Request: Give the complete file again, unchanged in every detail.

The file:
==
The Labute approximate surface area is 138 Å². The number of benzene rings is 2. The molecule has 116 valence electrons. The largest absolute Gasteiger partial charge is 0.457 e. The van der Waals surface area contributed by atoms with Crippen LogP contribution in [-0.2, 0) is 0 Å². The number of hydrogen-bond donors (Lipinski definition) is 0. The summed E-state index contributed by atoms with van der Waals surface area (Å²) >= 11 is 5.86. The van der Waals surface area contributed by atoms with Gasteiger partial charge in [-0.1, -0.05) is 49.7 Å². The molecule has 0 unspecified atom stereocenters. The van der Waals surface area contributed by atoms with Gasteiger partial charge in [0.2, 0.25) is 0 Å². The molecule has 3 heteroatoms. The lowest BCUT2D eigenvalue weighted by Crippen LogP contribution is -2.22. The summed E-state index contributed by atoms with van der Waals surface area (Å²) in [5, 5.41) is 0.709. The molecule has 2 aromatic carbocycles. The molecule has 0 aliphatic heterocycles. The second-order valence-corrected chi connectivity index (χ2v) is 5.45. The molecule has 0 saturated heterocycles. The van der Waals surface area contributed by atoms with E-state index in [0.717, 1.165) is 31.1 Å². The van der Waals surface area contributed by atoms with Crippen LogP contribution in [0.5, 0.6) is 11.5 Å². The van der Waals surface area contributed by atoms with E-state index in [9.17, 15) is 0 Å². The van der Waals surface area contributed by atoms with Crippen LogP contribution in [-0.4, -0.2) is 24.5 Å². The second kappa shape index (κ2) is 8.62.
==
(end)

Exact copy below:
The Labute approximate surface area is 138 Å². The number of benzene rings is 2. The molecule has 116 valence electrons. The largest absolute Gasteiger partial charge is 0.457 e. The van der Waals surface area contributed by atoms with Crippen LogP contribution in [-0.2, 0) is 0 Å². The number of hydrogen-bond donors (Lipinski definition) is 0. The summed E-state index contributed by atoms with van der Waals surface area (Å²) >= 11 is 5.86. The van der Waals surface area contributed by atoms with Gasteiger partial charge in [-0.1, -0.05) is 49.7 Å². The molecule has 0 unspecified atom stereocenters. The van der Waals surface area contributed by atoms with Gasteiger partial charge in [0.2, 0.25) is 0 Å². The molecule has 3 heteroatoms. The lowest BCUT2D eigenvalue weighted by Crippen LogP contribution is -2.22. The summed E-state index contributed by atoms with van der Waals surface area (Å²) in [5, 5.41) is 0.709. The molecule has 2 aromatic carbocycles. The molecule has 0 aliphatic heterocycles. The second-order valence-corrected chi connectivity index (χ2v) is 5.45. The molecule has 0 saturated heterocycles. The van der Waals surface area contributed by atoms with E-state index in [0.717, 1.165) is 31.1 Å². The van der Waals surface area contributed by atoms with Crippen LogP contribution in [0.5, 0.6) is 11.5 Å². The van der Waals surface area contributed by atoms with E-state index in [9.17, 15) is 0 Å². The van der Waals surface area contributed by atoms with Crippen LogP contribution in [-0.4, -0.2) is 24.5 Å². The second kappa shape index (κ2) is 8.62.